PA Commonwealth Court Decision Reinforces and Confirms Philadelphia Historical Commission AuthorityMay 2011 – Newsletters In the Zone
On April 18, 2011, the Commonwealth Court of Pennsylvania filed a decision in Turchi v. Philadelphia Board of Licenses and Inspections Review and Concerned Citizens in Opposition to the Dilworth Development, closing one chapter—and starting another—in a long-running dispute regarding the potential renovation and development of a condominium project in Philadelphia.
The Dilworth House was the home of former Philadelphia Mayor Richardson Dilworth and his wife. Located at 223-225 S. 6th Street, across from Washington Square, its construction is considered by some to have started the Society Hill revitalization in the mid-20th century. Since 2005, the current owners, John and Mary Turchi, have been seeking permits for the renovation and development of the historically designated building. While the plans for development have changed since the original application for a building permit was filed on May 16, 2006, the proposed development project currently consists of the renovation and preservation of the main portion of the Dilworth House, removal of certain side and rear wings and their replacement with a 16-story condominium structure that would connect to the Dilworth House.
As the building is historically designated and is located within the Society Hill Historic District, its renovation requires approval of the Philadelphia Historical Commission, which granted such approval in a decision dated November 19, 2007. The decision was appealed by protesting nearby property owners to the Philadelphia Board of Licenses and Inspections Review (the Board), which, on September 9, 2008, reversed the Commission’s grant of approval, determining that the Commission erred in concluding the proposed project was not a demolition under the terms of City’s Historic Preservation Ordinance, and further erred in determining the proposed development was “appropriate” under the Preservation Ordinance. Most significantly, the Board made such a determination without granting any deference to the determination of the Commission.
The landowner appealed to the Philadelphia County Court of Common Pleas, which concluded in a decision issued May 19, 2010, that neither the Philadelphia Code nor the City Charter imposed an obligation upon the Board to grant any specific deference on such matters to a determination by the Commission, and that the Board’s standard of review was de novo.
It was this decision that was vacated by the Commonwealth Court on April 18, 2011.
The Commonwealth Court analyzed the Common Pleas Court decision through the prism of administrative agency law and the general principle that an administrative agency’s interpretation of the statute it has been charged to administer is entitled to deference absent “fraud, bad faith, abuse of discretion or clearly arbitrary actions.” The Commonwealth Court determined the Commission was the local administrative agency charged by City Council with administering the Preservation Ordinance. It is composed of members with specialized knowledge and expertise in the area of historic preservation, so the Commonwealth Court concluded it was the Commission that was vested by City Council with the authoritative interpretive powers to execute and interpret the Preservation Ordinance. Those interpretations were deemed entitled to deference and they “become of controlling weight unless plainly erroneous or inconsistent.”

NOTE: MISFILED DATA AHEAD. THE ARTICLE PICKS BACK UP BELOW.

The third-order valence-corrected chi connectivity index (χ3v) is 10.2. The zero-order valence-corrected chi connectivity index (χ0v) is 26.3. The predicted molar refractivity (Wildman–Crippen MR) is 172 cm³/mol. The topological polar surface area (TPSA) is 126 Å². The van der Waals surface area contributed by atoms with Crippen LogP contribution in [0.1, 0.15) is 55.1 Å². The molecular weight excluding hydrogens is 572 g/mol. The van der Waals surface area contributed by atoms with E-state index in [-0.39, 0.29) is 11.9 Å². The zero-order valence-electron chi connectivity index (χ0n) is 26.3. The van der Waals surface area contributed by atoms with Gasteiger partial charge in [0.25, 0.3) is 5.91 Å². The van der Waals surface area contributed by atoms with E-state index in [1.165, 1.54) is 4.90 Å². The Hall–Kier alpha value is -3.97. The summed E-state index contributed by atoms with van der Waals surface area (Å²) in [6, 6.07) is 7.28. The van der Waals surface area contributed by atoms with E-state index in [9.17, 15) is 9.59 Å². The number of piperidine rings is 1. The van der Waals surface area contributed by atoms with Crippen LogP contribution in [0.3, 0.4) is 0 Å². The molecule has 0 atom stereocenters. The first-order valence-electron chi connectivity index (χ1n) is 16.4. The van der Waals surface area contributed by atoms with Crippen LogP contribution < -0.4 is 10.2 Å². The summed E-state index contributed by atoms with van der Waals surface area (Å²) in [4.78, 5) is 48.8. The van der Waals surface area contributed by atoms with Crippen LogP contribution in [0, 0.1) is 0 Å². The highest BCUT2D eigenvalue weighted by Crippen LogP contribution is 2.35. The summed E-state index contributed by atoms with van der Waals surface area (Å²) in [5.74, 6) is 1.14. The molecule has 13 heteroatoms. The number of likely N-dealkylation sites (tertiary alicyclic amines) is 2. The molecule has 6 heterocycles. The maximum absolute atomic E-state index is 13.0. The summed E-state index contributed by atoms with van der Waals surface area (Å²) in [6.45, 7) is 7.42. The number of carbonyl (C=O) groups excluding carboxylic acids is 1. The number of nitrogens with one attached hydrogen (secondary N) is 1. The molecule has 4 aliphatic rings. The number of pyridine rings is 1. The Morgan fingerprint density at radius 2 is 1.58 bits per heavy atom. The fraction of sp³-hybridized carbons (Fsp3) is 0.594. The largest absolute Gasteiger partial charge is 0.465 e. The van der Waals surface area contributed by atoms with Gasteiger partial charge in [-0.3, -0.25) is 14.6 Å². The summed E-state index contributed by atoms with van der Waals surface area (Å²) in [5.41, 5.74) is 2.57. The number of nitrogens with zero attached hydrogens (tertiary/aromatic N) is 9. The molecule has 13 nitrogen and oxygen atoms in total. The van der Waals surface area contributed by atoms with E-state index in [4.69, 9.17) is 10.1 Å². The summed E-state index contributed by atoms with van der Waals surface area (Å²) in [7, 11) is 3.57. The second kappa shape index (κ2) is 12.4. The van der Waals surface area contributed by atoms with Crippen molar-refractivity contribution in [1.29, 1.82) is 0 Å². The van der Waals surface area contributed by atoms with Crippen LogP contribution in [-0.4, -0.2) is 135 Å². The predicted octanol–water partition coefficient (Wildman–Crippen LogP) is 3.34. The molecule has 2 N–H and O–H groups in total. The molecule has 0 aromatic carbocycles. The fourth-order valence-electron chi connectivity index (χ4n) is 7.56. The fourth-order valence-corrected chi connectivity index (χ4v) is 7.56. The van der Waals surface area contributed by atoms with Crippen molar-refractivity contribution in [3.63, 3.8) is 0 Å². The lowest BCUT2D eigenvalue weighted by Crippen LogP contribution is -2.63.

Since the Board gave no deference to the Commission’s interpretations and exceeded its scope of review, the Commonwealth Court vacated the decision of the Common Pleas Court and remanded to the Board for a new determination in accordance with the decision. This decision significantly reinforces and confirms the authority of the Commission and emphasizes the need for developers to present full, complete and persuasive cases to the Commission when its approval is needed to secure City of Philadelphia permits. The case also, unfortunately, confirms the risks of development in the City when well-financed, motivated opponents to a project exist. In this circumstance, initial permit applications were filed close to five years ago, and a final decision regarding the issuance of permits is still in the future.
For more information, please contact William F. Martin at 215.299.2865 or email@example.com.